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June 3rd 2012. Ironman 70.3 Rapperswil Jona


First of all, what a beautiful place this is!, it was my first time in the beautiful Rapperswil-Jona municipality. As you know I won a slot for the Ironman World Championship  that will take place in Kona (Hawaii) on October 13th and in order to validate that slot I needed to complete a half or a full Ironman before August.

The intention was clearly to finish the event and to enjoy the course, as I said beautiful, never intended to go hard but because of my own demand wanted to do it within a decent time. Bottom line, all those objectives were achieved!
We enjoyed great weather on Saturday, sun was shining throughout the day but it was not crazy hot (humidity was high, but I like that). I managed to go for a short ride on my bike to check everything was ok after the trip (packing and unpacking a triathlon bike can be tricky) and for a short run to wake my legs up before the race. I checked the weather for Sunday morning and all indicated that things were about to change for bad.


Woke up at 6 to have a warm shower and re-check all the gear for the race. No matter how many races you entered in, you always think that you are forgetting something. Headed for breakfast in the hotel around 6:30, and sat next to Gina Crawford, female pro athlete and 9x Ironman winner, she ended being 3rd in the race!. She also rides a Ceepo bike, nice coincidence!.

We arrived at 7 am to the race’s start line, I did not want to check in my bike the previous day since it was a bit hot, so I needed to do so before 7:30 despite my swimming start being scheduled at 10 am. I checked in seamlessly, prepared the transition cycling and running gear and came out of transition zone to be with my wife and have a hot tea, it was a bit chilly and I didn’t have enough clothing with me (neither much fat in my body to protect me!). I did not covered my stuff with a plastic, sky looked grey but I thought it will hold up, but as soon as I sat down to drink my tea the sky collapsed and started raining cats and dogs. I then ran like crazy to the transition area to cover my stuff and to avoid getting my cycling and running shoes wet. It stopped raining after 30 minutes or so. Before the race started I was feeling very cold, I was actually shivering!. My wife managed to get some Ironman branded plastic covers that we used to cover and warm ourselves.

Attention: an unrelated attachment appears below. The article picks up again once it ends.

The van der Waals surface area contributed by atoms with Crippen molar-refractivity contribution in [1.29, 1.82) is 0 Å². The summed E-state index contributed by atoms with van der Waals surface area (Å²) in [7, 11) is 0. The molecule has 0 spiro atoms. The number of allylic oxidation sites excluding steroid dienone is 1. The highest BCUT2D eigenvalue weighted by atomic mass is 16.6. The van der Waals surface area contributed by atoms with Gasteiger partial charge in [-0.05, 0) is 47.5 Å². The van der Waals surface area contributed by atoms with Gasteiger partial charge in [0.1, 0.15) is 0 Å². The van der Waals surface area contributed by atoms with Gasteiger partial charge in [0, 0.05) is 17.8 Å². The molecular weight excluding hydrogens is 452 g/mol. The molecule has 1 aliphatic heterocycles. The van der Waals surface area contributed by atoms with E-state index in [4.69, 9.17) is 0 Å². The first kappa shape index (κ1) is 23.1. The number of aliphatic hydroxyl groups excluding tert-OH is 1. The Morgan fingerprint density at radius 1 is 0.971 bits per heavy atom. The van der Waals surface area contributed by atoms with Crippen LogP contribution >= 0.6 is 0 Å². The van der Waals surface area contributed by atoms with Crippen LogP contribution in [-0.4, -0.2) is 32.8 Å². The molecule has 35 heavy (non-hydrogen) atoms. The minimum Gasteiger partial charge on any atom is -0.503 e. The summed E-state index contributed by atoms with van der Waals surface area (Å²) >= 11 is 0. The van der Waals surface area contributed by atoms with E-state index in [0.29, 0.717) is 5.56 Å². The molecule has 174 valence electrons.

The Swim

I arrived to the swimming area around 9:30 and put my neoprene on. It was awesome to be able to stay with my wife till the very last minute, she helped me with the anti-chaffing cream, neoprene zip, etc. Weather was grey, but not much wind nor rain. Lake seemed to be calmed enough not to have waves.
Around 9:55 I jumped in the water, the temperature was 17.4 °, a bit cold for me, but manageable. Following Chrissie Wellington advice I peed in my neoprene (sorry to share the details!), but it helped to warm myself a bit.
The canyon went off at 10 am sharp, and from the very beginning I knew it was going to be a rough swim. If there is something I do not like about triathlon is the swimming part (I do like swimming in the pool though). I just cannot get into my swimming form, I start to panic and get hundreds of negatives thoughts, from drowning to quitting. I managed to calm myself a bit, finding my space to avoid kicks, surprisingly I was swimming just by the buoys. After 800 mts. I started to feel a bit better, but never got into my bilateral breathing. The second half of the swim was definitively better.
I got out of the water and my watch marked 34 minutes, I was expecting something worse.